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E3, the annual trade show of the video game industry, is tsunami of sights and sounds.
The circus-like atmosphere, held this year from June 16-18 at the Los Angeles Convention Center, is filled with previews of the hottest new games, demos of virtual reality headsets, a slew of high-end parties, and plenty of celebrity cameos. These game publishers spare no expense to turn the heads of influential taste-makers.
But there's a difference between just going to E3 and getting the complete E3 experience. While the days of publisher sponsored Lollapalooza-like concerts (such as Activision's 2010 event which featured performances from Usher, Pharrell Williams and Eminem) are largely over, there are still plenty of exclusive experiences you’ll want to be part of.
Historically E3 has been closed to the general public. This year, though, the show is shaking things up. Between 4,000 and 5,000 fans who aren't professionally affiliated with the industry will be invited onto the show floor. (Though, for reasons only a marketing department could comprehend, the Entertainment Software Association, which runs E3, is calling them "prosumers"). They'll join the estimated 50,000 gaming insiders already in attendance.
“The inclusion of prosumers will help raise awareness and excitement of the new games and products that will be unveiled during E3," said Rich Taylor, senior vice president for communications and industry affairs at the ESA. "We are proud to offer this opportunity to both our exhibitors and the biggest fans of our community.”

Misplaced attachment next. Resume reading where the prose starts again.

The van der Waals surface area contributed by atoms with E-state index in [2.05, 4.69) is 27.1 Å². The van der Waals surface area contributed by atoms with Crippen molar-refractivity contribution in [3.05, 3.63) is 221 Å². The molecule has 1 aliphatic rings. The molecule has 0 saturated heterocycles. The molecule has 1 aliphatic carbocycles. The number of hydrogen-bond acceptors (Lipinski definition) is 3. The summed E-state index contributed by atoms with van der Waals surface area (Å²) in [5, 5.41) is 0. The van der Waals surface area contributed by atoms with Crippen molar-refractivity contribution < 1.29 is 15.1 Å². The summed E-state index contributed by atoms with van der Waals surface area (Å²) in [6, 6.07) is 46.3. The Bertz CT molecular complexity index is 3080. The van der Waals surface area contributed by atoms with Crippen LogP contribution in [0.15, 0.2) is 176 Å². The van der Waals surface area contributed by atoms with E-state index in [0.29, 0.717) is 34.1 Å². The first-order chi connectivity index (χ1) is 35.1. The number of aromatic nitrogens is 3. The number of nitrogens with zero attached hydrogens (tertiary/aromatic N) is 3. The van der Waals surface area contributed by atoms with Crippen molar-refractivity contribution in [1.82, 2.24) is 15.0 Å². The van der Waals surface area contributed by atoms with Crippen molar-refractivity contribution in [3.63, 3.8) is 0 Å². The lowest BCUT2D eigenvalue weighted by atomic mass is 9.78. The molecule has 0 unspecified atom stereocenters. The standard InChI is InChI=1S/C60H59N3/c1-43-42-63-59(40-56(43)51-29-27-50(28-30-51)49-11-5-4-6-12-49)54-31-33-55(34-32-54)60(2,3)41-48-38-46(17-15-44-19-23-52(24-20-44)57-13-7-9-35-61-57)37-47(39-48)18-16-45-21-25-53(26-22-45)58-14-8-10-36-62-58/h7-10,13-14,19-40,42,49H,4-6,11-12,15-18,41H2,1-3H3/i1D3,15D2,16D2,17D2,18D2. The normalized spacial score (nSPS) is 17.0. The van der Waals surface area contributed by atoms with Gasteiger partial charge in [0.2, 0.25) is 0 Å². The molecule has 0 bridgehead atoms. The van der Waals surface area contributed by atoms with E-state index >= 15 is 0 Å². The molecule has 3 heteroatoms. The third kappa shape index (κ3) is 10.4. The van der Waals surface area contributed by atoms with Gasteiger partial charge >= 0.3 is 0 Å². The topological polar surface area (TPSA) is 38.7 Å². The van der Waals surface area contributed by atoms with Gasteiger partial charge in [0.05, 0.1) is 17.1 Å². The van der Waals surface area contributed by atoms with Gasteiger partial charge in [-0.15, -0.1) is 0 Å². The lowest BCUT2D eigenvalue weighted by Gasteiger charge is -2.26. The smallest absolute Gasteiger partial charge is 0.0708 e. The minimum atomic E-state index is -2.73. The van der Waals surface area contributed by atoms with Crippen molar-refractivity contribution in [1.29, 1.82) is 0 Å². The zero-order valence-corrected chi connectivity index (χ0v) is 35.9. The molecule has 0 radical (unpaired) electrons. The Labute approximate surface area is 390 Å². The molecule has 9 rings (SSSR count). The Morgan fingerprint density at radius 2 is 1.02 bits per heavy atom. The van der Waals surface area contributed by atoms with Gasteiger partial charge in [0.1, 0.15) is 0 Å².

Big Reveals at Sony's Media Conference
The PlayStation 4 is the hottest game console of this generation—and everyone wants to know what Sony has up its sleeve next.
On Monday, June 15, the company shows its hand to invited members of the industry (and a few 'PlayStation Nation' citizens)——but not before throwing a big soiree with dozens of food trucks and a pair of open bars. Once they're well-fed, the audience will get a look at everything from Uncharted 4: A Thief's End (one of the company's big upcoming titles) to Project Morpheus, the code-name for its virtual reality headset that will be released in the first half of 2016.
Avoid the Lines at Backroom Demos
E3 is a crowded show—often to the point of frustration. You'll get to play demos of upcoming games on the show floor, but you often have to wait in long lines to do so.
Select VIPs, though, can bypass those lines—and avoid the crowds—through closed-door, backroom demos. You're better able to focus on the game, you're able to have some one-on-one time with the people who made it, and you're generally able to sit down—a luxury that can't be overstated enough at the show.
For the many celebrities who pop into E3, this is the preferred way to see new titles. Problem is,they're appointment only affairs, meaning if you want to get into one, you'll need to ride on the coattails of a top-tier reporter or be famous enough (or friends with someone famous enough) that the publisher lets you in.
Gamers Face-off at the Xbox FanFest